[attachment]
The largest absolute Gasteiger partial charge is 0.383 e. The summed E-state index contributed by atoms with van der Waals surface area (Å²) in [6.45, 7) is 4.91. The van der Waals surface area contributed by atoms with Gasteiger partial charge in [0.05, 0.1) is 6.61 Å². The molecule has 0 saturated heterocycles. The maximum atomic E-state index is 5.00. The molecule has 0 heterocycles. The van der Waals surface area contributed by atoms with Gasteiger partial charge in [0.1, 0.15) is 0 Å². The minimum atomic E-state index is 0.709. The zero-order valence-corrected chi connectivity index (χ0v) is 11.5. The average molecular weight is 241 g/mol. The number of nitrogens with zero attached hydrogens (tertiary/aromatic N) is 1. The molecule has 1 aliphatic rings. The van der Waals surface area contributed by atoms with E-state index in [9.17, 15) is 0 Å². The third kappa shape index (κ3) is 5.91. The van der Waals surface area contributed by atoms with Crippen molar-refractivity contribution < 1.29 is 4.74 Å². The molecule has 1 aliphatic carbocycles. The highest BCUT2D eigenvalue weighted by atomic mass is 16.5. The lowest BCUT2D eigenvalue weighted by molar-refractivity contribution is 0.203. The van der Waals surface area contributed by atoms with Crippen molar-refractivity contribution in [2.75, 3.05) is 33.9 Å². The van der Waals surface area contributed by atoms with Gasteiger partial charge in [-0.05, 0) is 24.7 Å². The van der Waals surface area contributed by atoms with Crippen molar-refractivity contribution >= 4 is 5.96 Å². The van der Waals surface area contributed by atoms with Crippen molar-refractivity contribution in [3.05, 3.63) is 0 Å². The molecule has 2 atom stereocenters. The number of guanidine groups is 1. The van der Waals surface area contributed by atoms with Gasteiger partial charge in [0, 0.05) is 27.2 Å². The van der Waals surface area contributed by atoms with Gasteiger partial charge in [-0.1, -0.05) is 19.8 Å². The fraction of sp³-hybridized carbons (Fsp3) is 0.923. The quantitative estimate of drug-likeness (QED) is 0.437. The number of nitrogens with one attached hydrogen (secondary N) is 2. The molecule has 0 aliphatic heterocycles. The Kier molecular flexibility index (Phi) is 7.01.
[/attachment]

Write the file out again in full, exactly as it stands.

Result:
The largest absolute Gasteiger partial charge is 0.383 e. The summed E-state index contributed by atoms with van der Waals surface area (Å²) in [6.45, 7) is 4.91. The van der Waals surface area contributed by atoms with Gasteiger partial charge in [0.05, 0.1) is 6.61 Å². The molecule has 0 saturated heterocycles. The maximum atomic E-state index is 5.00. The molecule has 0 heterocycles. The van der Waals surface area contributed by atoms with Gasteiger partial charge in [0.1, 0.15) is 0 Å². The minimum atomic E-state index is 0.709. The zero-order valence-corrected chi connectivity index (χ0v) is 11.5. The average molecular weight is 241 g/mol. The number of nitrogens with zero attached hydrogens (tertiary/aromatic N) is 1. The molecule has 1 aliphatic rings. The van der Waals surface area contributed by atoms with E-state index in [9.17, 15) is 0 Å². The third kappa shape index (κ3) is 5.91. The van der Waals surface area contributed by atoms with Crippen molar-refractivity contribution < 1.29 is 4.74 Å². The molecule has 1 aliphatic carbocycles. The highest BCUT2D eigenvalue weighted by atomic mass is 16.5. The lowest BCUT2D eigenvalue weighted by molar-refractivity contribution is 0.203. The van der Waals surface area contributed by atoms with Crippen molar-refractivity contribution in [2.75, 3.05) is 33.9 Å². The van der Waals surface area contributed by atoms with Gasteiger partial charge in [-0.05, 0) is 24.7 Å². The van der Waals surface area contributed by atoms with Crippen molar-refractivity contribution >= 4 is 5.96 Å². The van der Waals surface area contributed by atoms with Crippen molar-refractivity contribution in [3.05, 3.63) is 0 Å². The molecule has 2 atom stereocenters. The number of guanidine groups is 1. The van der Waals surface area contributed by atoms with Gasteiger partial charge in [0, 0.05) is 27.2 Å². The van der Waals surface area contributed by atoms with Gasteiger partial charge in [-0.1, -0.05) is 19.8 Å². The fraction of sp³-hybridized carbons (Fsp3) is 0.923. The quantitative estimate of drug-likeness (QED) is 0.437. The number of nitrogens with one attached hydrogen (secondary N) is 2. The molecule has 0 aliphatic heterocycles. The Kier molecular flexibility index (Phi) is 7.01.